But you Came and Cared
The well-being of the individual and the community is at the heart of good development. Local people know their communities. They are the first responders and the last responders after a disaster. Working together, people can achieve better results because they know each other and have shared similar experiences. Poverty and injustice affect people’s well-being and can have long term psychological effects.
In the hot Jordan sun, a group of women sat beneath a colourful canopy on the edge of the Husn Refugee Camp, home to generations of Palestinian refugees. The year was 2015 and former International Programmes Coordinator Trish Murray knew she was about to meet women who had fled the conflict in Syria. Most wore a black headscarf rather than the bright colours worn by the Palestinian refugees who already lived in the crowded camp. In the sea of black, it was easy to pick out the children who had come because there was no one else to take care of them.
For Trish the meeting was a welcome opportunity to hear from the women themselves. The women had come prepared to tell their stories. All were grateful for the way DSPR had made the transition from war-torn Syria easier. Trish was expecting this response because she knew DSPR provided emergency food rations and free medical days, as well as training women’s leaders for its network of women’s groups. But then the women started to tell other stories, stories the team from DSPR had not heard before. One woman had brought her son in a pushchair – if DSPR had known earlier they could have given the family more help. The women talked about how hard it was to live in Jordan and the challenges of managing aging parents or children in a crowded and unfamiliar place. They shared their worries for their homeland and their fears for the future. Most spoke in Arabic but one woman read out her handwritten speech in English.
The scene was rich with emotion but the women did not speak about the sound of bombs in the air or the brutality in the streets back home. Instead, they wanted to know how to navigate this unfamiliar world, how to get help for their families. Trish could only listen, but eight years later, one woman’s words stay with her, “But you came”. For her, the words were of solidarity and an acknowledgment of the importance of listening to their stories.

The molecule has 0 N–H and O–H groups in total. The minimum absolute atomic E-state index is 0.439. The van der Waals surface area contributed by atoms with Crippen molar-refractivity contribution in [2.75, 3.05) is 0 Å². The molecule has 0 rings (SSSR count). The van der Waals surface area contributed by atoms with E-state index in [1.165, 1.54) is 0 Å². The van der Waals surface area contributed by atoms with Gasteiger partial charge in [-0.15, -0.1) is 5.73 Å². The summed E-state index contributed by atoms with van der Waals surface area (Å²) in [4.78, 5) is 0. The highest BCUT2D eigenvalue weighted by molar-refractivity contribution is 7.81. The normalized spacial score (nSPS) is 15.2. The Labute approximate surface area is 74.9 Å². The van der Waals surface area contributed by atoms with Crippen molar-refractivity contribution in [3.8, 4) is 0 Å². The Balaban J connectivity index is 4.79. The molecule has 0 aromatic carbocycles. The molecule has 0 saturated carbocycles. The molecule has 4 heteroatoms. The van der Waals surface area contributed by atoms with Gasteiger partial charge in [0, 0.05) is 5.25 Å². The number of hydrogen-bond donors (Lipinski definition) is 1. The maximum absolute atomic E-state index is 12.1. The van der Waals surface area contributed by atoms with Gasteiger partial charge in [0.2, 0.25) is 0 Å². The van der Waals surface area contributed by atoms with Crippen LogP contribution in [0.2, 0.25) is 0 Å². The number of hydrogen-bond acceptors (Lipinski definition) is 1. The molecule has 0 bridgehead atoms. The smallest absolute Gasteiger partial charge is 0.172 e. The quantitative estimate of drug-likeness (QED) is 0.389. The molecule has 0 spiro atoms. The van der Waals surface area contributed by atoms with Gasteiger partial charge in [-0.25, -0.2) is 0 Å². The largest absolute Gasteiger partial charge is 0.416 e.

“Seven years ago, my son, who was 12 years old, died in a vehicle accident. It was really hard for me, and since then, I try to participate in different community activities so that I don’t have to remember the hole in my heart,” said Jasmina, now a small farmer in rural Nicaragua.
When CEPAD (Council of Protestant Churches in Nicaragua) came to her community, it was the family gardening programme that caught her interest. If she could grow food on the very rocky land around her house, she knew her family would be healthier, and she might have money for other needs.
After attending the training, Jasmina added wet soil, sand, cow manure, ashes and other material to the land. CEPAD gave her seeds so she could grow tomatoes, peppers, onions, cabbage, squash, cucumbers, radish, pineapple and yucca. She has built new relationships and strengthened old ones by participating in the programme.
“I can contribute more to my family’s income while producing vegetables for us to eat. I feel useful with my new knowledge and can serve my family and neighbours, who are impressed with my garden’s results. I’m able to share what I’ve learned with my neighbours and others in my community, even some who have family members in difficult situations. Praise God that we have something to eat every day!” she concluded.
A Legacy of Trauma
More than a year after the eruption of Tonga Hunga-Tonga Ha’apai, and the following tsunami, Tongans are carrying trauma. Some have stopped speaking and many are anxious about the future. The Tonga Community Development Trust has plans to help. It will train members in community-based psychosocial help. The Amatakiloa ‘a Fafine Tonga women’s groups want to help the people in their villages to recover.
Raising Children for Peace
In the past, community well-being was often taken for granted in development work, but now it is getting much more attention as people face new challenges. South Sudan may be one of the world’s poorest countries, but our partner Mission for Sustainable Advancement is focusing on girls and young women. As well as funding scholarships to keep girls at school and prevent child marriage, it runs a monthly training programme addressing issues of sexuality and wellbeing. Starting from Maridi, MSA is making the dream of a peaceful South Sudan a reality one step at a time.
Read as a PDF: But you came and cared.